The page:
This week we begin with an article on a shift in the landscape of Artificial Intelligence from data to knowledge, due to advancements in data exchange. Next, we have a story about a leaked Chinese database that houses personal details of Millions of people worldwide and includes the Chinese Military and the Communist Party as its users. The following article is on the lack of access to data on racial diversity in US companies by ESG (Environmental, Social and Corporate Governance) investors. Then, we have a piece that highlights the importance of data institutions in creating and maintaining data infrastructure for solving social problems. Following this, we have included a working paper by Harvard Business School that analyses the impact of time-dependency on the relevance and usefulness of datasets. To end, we have an interview audio clip that decodes the data related to the rise in COVID-19 infections and allay fear of the second wave of infections.
The AI landscape is shifting from ‘data’ to ‘knowledge.’ Here’s why that matters
The Artificial Intelligence (AI) revolution was ignited more than half a century ago. In the last decade, AI has grown from an academic scientific field to start being a practical part of our everyday lives. The most common AI business strategies we see are built around data.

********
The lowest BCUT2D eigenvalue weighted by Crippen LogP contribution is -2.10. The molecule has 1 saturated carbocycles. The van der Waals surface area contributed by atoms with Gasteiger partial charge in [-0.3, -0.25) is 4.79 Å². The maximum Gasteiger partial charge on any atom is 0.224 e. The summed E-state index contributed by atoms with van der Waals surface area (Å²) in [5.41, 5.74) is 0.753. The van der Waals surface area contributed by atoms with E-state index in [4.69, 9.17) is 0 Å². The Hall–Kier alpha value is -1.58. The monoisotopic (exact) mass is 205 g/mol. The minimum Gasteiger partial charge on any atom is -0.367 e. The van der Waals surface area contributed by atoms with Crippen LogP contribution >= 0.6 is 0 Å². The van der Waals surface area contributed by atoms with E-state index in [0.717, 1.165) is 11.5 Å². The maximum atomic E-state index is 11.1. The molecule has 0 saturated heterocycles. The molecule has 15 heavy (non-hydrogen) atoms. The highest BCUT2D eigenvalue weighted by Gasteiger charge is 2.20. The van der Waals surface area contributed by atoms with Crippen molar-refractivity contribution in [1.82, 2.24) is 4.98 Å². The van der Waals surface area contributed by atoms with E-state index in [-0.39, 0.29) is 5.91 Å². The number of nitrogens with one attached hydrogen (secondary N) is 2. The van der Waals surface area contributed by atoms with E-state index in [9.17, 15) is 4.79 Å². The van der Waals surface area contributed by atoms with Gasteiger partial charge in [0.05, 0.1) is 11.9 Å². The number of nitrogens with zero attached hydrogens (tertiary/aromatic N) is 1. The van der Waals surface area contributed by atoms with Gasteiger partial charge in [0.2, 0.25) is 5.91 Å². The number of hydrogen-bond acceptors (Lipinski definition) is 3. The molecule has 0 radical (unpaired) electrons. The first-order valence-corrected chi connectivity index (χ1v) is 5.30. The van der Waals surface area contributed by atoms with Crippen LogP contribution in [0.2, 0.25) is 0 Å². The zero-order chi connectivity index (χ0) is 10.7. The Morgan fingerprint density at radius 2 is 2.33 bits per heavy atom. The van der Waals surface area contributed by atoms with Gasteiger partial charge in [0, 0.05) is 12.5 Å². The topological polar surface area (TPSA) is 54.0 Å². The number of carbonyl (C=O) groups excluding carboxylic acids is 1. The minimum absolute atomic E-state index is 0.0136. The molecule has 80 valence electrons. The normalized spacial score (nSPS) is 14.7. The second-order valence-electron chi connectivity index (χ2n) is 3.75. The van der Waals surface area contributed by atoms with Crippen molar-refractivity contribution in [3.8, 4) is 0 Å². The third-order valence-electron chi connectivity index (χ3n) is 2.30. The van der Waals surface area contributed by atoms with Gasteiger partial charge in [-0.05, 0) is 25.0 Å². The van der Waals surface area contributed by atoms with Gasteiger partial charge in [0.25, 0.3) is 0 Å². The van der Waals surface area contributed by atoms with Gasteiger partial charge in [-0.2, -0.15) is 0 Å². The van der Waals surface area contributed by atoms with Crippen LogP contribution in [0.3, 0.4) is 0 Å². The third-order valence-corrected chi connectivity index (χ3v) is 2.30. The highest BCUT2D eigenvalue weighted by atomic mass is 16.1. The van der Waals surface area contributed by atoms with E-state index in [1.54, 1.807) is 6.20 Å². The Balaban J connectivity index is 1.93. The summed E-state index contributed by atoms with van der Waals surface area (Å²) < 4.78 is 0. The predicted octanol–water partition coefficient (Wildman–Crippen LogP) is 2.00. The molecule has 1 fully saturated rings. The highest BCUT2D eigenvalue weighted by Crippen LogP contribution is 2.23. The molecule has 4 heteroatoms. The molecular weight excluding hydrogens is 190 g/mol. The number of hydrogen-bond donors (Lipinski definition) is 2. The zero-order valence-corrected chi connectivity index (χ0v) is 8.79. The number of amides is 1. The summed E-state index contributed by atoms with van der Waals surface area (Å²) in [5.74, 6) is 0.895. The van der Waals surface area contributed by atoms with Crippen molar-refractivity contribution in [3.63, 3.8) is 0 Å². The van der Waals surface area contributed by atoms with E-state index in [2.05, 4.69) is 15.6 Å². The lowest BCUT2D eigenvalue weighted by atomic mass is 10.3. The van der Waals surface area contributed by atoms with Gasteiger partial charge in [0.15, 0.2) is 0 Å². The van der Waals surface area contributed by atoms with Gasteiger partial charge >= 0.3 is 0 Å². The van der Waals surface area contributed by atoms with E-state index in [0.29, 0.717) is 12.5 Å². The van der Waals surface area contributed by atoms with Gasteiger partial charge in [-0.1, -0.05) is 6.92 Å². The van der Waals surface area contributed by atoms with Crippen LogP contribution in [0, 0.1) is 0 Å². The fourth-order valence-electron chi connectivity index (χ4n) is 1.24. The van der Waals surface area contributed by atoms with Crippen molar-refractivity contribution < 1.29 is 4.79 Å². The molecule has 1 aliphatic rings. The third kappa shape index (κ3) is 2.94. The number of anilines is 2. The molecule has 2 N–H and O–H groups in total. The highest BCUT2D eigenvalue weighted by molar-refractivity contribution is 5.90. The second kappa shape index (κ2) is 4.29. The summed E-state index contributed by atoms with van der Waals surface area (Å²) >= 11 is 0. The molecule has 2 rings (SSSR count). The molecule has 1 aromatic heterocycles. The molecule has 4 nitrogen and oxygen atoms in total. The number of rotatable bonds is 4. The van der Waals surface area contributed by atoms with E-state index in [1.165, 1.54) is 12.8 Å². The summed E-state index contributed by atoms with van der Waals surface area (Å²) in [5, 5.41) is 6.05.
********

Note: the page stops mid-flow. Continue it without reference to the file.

Chinese Database Contained Personal Details Of Millions, Including U.S. Citizens
A Chinese tech company linked to the country’s military appears to have been violating the privacy of millions of people worldwide by compiling loads of their personal information. The leak revealed that citizens in the United States, UK, Australia, Canada, India, and Japan were all subjects of this mass surveillance.
ESG Investors Note Lack of Data on Diversity
What’s happening? Companies in the US are better than their European or Asian counterparts at compiling data on racial diversity for ESG investors but remain reluctant to share this information, according to analysts.S&P Global said only one-third of the firms it assesses actually made such data public, while in some culture discussions of race and ethnicity are deemed taboo.
Data institutions play critical role in solving global social problems
Effectively collecting, using and sharing data on a global scale is playing a vital role in helping governments, businesses and communities respond to the pandemic. The GovLabs of collaborative projects shows organizations coming together to share information on all aspects of the crisis, from infection rates to personal protective equipment (PPE) availability, movement in cities to economic impacts.
Time and the Value of Data
This paper investigates the effectiveness of time-dependent data in improving the quality of AI-based products and services. Time-dependency means that data loses its relevance to problems over time. This loss causes deterioration in the algorithm’s performance and, thereby, a decline in created business value.
James Ferguson: How bad data is driving fear of a second wave of Covid-19
Merryn and John talk to MoneyWeek regular James Ferguson about the rise in infections in coronavirus and what the data is really telling us.